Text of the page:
The radiator was added in the lowered position under the wing. There should be a V shaped actuator rod on the front of the radiator, and HC doesn’t provide one. I could have easily whipped one up, but after the wheel well, to be honest, I no longer cared. (Like I said earlier, I normally wouldn’t offer this build up to the masses) The kit wing guns were replaced with brass tubing as was the prominent pitot mast. Modelers that have kids will understand well this next goof. Just as I am drilling the guns and pitot, I get the familiar “Daddy I have to potty” call from the 2 yr old. After handling the frantic call, I return to drill and place the pitot in the wing. It is long, and prone to damage from handling, so I glued it in there with about a pound of 5 min epoxy. That thing wasn’t going to ever snap off on me! It is solidly attached forever, of course on the incorrect wing!
This little tidbit was noticed of course after paint, decals and clear coat. The trusty Dremel tool to cut and file the brass is now required and of course touch up paint. I’ll get around to it one day maybe. But not today… (Remember back of the cabinet)
The kit wheels, struts and doors were used, with a heavy dose of thinning of the gear doors. No I wasn’t drunk when I glued the wheel on, for once I got something right on this kit. A bit of seam line repair was required on the struts, but overall the level of detail is up to a Monogram/Revell type level. A small brake line was added from fine copper wire.
PAINT & DECALS
References on early French WW2 aircraft are not as abundant as other nations. Most of these aircraft had short combat histories, and ended up in Axis powers’ possession. I found more pics of 406’s in Luftwaffe than I did in French colors.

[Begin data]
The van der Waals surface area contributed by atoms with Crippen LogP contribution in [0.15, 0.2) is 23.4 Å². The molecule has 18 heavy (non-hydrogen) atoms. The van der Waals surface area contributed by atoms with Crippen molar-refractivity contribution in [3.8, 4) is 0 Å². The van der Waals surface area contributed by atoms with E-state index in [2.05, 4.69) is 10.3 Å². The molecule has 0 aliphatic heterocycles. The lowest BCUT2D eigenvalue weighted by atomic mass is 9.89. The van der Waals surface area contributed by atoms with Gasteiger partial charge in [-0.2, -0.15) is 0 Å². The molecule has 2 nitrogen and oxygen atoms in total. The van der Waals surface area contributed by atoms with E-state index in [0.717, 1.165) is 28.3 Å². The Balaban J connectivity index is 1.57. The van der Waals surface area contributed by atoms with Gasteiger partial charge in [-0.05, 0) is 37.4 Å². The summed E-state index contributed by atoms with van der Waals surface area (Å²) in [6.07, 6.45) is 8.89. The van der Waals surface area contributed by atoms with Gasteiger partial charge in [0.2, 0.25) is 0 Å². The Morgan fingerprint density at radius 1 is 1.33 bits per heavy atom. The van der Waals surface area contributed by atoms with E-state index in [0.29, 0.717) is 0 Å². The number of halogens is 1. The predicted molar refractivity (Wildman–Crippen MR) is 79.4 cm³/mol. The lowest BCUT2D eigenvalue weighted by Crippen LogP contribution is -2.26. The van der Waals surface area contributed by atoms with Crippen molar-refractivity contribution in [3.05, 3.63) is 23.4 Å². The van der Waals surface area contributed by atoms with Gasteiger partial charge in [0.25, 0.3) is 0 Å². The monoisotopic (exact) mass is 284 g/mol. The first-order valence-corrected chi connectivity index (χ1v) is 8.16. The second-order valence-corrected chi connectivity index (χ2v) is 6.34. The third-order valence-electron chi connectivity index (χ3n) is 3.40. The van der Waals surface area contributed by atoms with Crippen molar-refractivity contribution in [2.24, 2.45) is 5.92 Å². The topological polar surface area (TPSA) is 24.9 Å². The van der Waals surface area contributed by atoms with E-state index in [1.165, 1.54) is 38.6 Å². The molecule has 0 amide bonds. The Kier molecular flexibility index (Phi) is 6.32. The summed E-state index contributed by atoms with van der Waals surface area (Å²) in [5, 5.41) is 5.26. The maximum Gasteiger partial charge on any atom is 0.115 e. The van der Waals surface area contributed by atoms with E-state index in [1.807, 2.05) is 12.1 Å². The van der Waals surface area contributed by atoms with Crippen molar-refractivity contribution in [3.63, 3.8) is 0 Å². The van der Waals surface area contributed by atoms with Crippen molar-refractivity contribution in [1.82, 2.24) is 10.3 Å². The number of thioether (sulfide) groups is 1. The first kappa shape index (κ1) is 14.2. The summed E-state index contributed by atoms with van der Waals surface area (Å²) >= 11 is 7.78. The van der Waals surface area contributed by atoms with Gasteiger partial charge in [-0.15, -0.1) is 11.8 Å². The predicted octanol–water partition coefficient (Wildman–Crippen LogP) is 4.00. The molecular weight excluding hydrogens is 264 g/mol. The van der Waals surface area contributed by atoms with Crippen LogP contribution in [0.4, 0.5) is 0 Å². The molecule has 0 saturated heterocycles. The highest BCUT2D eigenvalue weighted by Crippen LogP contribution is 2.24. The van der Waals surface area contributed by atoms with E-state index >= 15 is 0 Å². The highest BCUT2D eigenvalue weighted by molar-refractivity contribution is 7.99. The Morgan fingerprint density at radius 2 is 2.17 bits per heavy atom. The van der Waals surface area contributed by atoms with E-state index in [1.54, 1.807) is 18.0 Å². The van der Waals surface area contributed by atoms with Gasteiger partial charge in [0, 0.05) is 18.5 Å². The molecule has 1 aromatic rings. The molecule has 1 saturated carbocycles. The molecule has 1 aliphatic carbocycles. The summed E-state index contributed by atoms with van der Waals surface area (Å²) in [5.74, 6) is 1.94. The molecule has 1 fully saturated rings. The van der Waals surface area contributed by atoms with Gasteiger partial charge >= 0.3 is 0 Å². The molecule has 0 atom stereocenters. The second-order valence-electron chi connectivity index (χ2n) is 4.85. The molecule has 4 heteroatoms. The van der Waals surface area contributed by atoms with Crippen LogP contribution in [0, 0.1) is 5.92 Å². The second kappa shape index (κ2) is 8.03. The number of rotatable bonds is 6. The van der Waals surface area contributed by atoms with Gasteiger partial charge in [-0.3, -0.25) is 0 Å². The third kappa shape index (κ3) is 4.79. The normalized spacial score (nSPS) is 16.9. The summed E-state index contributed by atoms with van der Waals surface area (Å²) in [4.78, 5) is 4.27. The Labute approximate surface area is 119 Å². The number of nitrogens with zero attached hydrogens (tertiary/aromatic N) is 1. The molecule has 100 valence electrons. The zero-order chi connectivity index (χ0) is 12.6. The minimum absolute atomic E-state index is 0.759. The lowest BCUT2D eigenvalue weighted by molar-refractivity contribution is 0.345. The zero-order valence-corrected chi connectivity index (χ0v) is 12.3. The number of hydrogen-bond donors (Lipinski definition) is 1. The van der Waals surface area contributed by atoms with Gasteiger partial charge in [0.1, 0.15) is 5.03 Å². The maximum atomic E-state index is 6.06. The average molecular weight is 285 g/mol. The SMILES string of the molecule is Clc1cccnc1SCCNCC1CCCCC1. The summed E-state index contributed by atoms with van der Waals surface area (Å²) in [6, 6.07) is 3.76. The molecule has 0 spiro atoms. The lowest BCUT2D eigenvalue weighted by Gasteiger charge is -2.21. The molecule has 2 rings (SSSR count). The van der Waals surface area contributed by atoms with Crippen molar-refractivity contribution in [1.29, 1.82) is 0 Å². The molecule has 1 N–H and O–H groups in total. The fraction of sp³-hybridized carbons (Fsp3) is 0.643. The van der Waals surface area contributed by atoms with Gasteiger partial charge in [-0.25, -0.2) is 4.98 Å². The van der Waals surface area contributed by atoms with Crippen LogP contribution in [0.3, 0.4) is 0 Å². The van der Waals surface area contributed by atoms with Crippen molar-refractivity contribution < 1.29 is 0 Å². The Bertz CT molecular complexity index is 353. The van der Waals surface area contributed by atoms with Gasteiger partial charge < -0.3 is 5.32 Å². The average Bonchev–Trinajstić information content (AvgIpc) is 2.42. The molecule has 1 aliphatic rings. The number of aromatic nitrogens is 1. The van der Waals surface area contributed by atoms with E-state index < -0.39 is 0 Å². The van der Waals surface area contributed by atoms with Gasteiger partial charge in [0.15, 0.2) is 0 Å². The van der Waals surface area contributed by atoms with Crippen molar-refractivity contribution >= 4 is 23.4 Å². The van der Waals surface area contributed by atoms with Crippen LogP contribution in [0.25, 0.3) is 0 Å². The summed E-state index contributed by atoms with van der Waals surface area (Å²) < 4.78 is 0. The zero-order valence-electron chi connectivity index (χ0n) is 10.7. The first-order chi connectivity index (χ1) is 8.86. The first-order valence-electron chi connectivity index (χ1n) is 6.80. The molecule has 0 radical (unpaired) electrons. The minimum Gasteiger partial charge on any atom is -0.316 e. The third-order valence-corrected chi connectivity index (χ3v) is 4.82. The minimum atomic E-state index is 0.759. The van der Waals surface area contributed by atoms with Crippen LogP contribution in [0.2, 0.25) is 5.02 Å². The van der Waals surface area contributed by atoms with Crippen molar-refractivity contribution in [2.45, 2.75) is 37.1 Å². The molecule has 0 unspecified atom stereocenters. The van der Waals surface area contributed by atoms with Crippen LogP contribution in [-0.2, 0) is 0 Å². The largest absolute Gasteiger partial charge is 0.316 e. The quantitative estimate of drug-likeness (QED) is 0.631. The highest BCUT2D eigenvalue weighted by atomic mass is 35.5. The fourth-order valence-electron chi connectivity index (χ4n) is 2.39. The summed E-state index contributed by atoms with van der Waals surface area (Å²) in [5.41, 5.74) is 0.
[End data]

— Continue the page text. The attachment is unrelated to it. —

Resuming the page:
Originally the intention was to do a Vichy machine in it’s red and yellow “slave pajamas” but after so many goofs in construction the complex masking on the cowl was ruled out (by this time I had a Vichy P-36 in the works) Pierre LeGloan's machine was then selected and painted per the Aeromaster decal sheets instructions 48-455. ModelMaster paints where used and applied with a Badger 100 XF with a gravity feed cup. The camo was shot freehand at very low pressure. Model master metalizer sealer was used prior to decals and Testor's dullcoat for the matte finish.
Weathering was done with a light wash of burnt umber oil/turp mix. These aircraft typically flew from sod runways and most of the pictures I have show a dirty finish.
The Squadron canopy fit so well, I was able to attach all of it after the aircraft and canopy had been painted.
The Aeromaster decals whet on very smoothly, except I damaged one of the blue circles that made up the lower wing roundel. I cut the blue circle from the Hobbycraft sheet, and immediately was pleased that I didn’t try and use the kit decals. I’ve had a full range of Hobbycraft decals from excellent to crap, and these qualified in the crap range. That blue circle fell over one of the wing stiffeners, and was impervious to softeners. It stood proud after repeated Micro-sol applications, and after about 4 apps of Walther’s solvent and some pressing with a q-tip (not for the feint of heart) it finally relented and snuggled down. But they are some of the thickest/toughest decals I had ever seen. After market decals for my kit was a must (maybe it was an older batch of decals, and no mfg’s name was printed on them). The Dorsal and ventral antenna’s were added OOB, and they are very thick. For a nice result thinning would be a must. The ventral antenna is of course stowed rearward on the ground. The kit iron gun site was cut off and discarded in favor of one of etched brass. After decaling with the appropriate Chauvier logo, the prop was added.
Adding the tail skid just about finished things up…
For a French WW2 aficionado, I’d recommend the CA kit. It has a higher level of detail OOB, and a better outline IMHO. But with a little aftermarket and some work, (and more care and research than I did) a nice shelf sitter can be had from the HC kit. But since the cost of the aftermarket brings it in par with the CA kit, the CA 406 is probably a better deal for the money. If I ever (doubtful) build another, I’ll go the CA route. But still, except for trouble of my own making, HC’s 406 is definitely in the buildable category. Start to finish time was 4 days over 2 weekends.
Usually when I build a dog of a kit, I find myself wondering “why am I putting all this effort into this kit?” In retrospect with this 406, I ask myself, “Why didn’t I put more effort into this kit????”
Various websites, Kit instructions and Aeromaster Decal sheet
If you would like your product reviewed fairly and quickly, please contact me or see other details in the Note to Contributors.
Back to the Main Page
Back to the Reviews Index Page